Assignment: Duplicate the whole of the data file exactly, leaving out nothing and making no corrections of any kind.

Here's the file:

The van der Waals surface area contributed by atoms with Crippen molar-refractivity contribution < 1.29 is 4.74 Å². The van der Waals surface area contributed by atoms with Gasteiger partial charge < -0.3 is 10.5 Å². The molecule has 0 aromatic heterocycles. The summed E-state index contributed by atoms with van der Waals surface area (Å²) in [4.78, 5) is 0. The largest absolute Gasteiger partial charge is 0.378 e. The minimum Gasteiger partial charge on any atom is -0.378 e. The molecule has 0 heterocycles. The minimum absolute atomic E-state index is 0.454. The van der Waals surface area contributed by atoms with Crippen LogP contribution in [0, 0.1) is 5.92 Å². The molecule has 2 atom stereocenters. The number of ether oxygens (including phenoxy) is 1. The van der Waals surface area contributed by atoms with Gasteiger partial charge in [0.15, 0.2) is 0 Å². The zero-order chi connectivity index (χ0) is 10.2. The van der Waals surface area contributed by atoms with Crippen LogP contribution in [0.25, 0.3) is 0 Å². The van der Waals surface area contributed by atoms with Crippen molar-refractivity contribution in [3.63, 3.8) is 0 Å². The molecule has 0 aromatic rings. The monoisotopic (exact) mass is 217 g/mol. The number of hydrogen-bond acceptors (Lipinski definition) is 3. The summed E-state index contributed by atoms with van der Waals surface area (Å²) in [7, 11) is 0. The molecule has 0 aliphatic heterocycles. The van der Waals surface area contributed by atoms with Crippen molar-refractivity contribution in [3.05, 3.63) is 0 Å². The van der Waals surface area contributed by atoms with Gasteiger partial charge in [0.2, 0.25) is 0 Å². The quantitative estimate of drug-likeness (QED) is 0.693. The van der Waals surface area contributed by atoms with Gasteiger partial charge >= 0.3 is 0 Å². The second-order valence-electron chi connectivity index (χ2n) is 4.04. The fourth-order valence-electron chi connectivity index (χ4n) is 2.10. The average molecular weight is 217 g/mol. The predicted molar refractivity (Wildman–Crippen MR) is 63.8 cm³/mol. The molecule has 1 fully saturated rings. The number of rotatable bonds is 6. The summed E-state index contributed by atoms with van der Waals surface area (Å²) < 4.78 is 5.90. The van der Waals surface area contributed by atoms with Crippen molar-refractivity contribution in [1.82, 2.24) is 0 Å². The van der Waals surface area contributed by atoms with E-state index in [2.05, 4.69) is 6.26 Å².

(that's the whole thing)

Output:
The van der Waals surface area contributed by atoms with Crippen molar-refractivity contribution < 1.29 is 4.74 Å². The van der Waals surface area contributed by atoms with Gasteiger partial charge < -0.3 is 10.5 Å². The molecule has 0 aromatic heterocycles. The summed E-state index contributed by atoms with van der Waals surface area (Å²) in [4.78, 5) is 0. The largest absolute Gasteiger partial charge is 0.378 e. The minimum Gasteiger partial charge on any atom is -0.378 e. The molecule has 0 heterocycles. The minimum absolute atomic E-state index is 0.454. The van der Waals surface area contributed by atoms with Crippen LogP contribution in [0, 0.1) is 5.92 Å². The molecule has 2 atom stereocenters. The number of ether oxygens (including phenoxy) is 1. The van der Waals surface area contributed by atoms with Gasteiger partial charge in [0.15, 0.2) is 0 Å². The zero-order chi connectivity index (χ0) is 10.2. The van der Waals surface area contributed by atoms with Crippen LogP contribution in [0.25, 0.3) is 0 Å². The van der Waals surface area contributed by atoms with Crippen molar-refractivity contribution in [3.63, 3.8) is 0 Å². The molecule has 0 aromatic rings. The monoisotopic (exact) mass is 217 g/mol. The number of hydrogen-bond acceptors (Lipinski definition) is 3. The summed E-state index contributed by atoms with van der Waals surface area (Å²) in [7, 11) is 0. The molecule has 0 aliphatic heterocycles. The van der Waals surface area contributed by atoms with Crippen molar-refractivity contribution in [3.05, 3.63) is 0 Å². The van der Waals surface area contributed by atoms with Gasteiger partial charge in [0.2, 0.25) is 0 Å². The quantitative estimate of drug-likeness (QED) is 0.693. The van der Waals surface area contributed by atoms with Gasteiger partial charge >= 0.3 is 0 Å². The second-order valence-electron chi connectivity index (χ2n) is 4.04. The fourth-order valence-electron chi connectivity index (χ4n) is 2.10. The average molecular weight is 217 g/mol. The predicted molar refractivity (Wildman–Crippen MR) is 63.8 cm³/mol. The molecule has 1 fully saturated rings. The number of rotatable bonds is 6. The summed E-state index contributed by atoms with van der Waals surface area (Å²) < 4.78 is 5.90. The van der Waals surface area contributed by atoms with Crippen molar-refractivity contribution in [1.82, 2.24) is 0 Å². The van der Waals surface area contributed by atoms with E-state index in [2.05, 4.69) is 6.26 Å².